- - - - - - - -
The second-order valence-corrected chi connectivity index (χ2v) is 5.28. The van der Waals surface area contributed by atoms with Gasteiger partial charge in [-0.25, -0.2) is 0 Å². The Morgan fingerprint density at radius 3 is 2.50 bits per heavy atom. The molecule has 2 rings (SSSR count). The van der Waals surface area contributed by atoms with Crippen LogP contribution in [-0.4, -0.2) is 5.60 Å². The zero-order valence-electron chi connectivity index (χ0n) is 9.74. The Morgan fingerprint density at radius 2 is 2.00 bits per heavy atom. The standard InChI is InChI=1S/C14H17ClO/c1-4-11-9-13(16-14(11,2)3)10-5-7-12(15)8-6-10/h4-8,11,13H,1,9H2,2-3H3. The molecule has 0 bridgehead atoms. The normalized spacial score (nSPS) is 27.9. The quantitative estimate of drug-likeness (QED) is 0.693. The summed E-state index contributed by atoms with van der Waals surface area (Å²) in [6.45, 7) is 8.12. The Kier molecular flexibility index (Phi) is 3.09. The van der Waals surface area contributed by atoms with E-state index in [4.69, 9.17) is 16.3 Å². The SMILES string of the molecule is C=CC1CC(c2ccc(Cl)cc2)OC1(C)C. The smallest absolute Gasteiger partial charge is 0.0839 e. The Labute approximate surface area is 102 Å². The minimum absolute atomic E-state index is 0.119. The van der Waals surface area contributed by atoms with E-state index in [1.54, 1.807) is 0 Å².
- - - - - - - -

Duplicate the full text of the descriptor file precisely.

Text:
The second-order valence-corrected chi connectivity index (χ2v) is 5.28. The van der Waals surface area contributed by atoms with Gasteiger partial charge in [-0.25, -0.2) is 0 Å². The Morgan fingerprint density at radius 3 is 2.50 bits per heavy atom. The molecule has 2 rings (SSSR count). The van der Waals surface area contributed by atoms with Crippen LogP contribution in [-0.4, -0.2) is 5.60 Å². The zero-order valence-electron chi connectivity index (χ0n) is 9.74. The Morgan fingerprint density at radius 2 is 2.00 bits per heavy atom. The standard InChI is InChI=1S/C14H17ClO/c1-4-11-9-13(16-14(11,2)3)10-5-7-12(15)8-6-10/h4-8,11,13H,1,9H2,2-3H3. The molecule has 0 bridgehead atoms. The normalized spacial score (nSPS) is 27.9. The quantitative estimate of drug-likeness (QED) is 0.693. The summed E-state index contributed by atoms with van der Waals surface area (Å²) in [6.45, 7) is 8.12. The Kier molecular flexibility index (Phi) is 3.09. The van der Waals surface area contributed by atoms with E-state index in [4.69, 9.17) is 16.3 Å². The SMILES string of the molecule is C=CC1CC(c2ccc(Cl)cc2)OC1(C)C. The smallest absolute Gasteiger partial charge is 0.0839 e. The Labute approximate surface area is 102 Å². The minimum absolute atomic E-state index is 0.119. The van der Waals surface area contributed by atoms with E-state index in [1.54, 1.807) is 0 Å².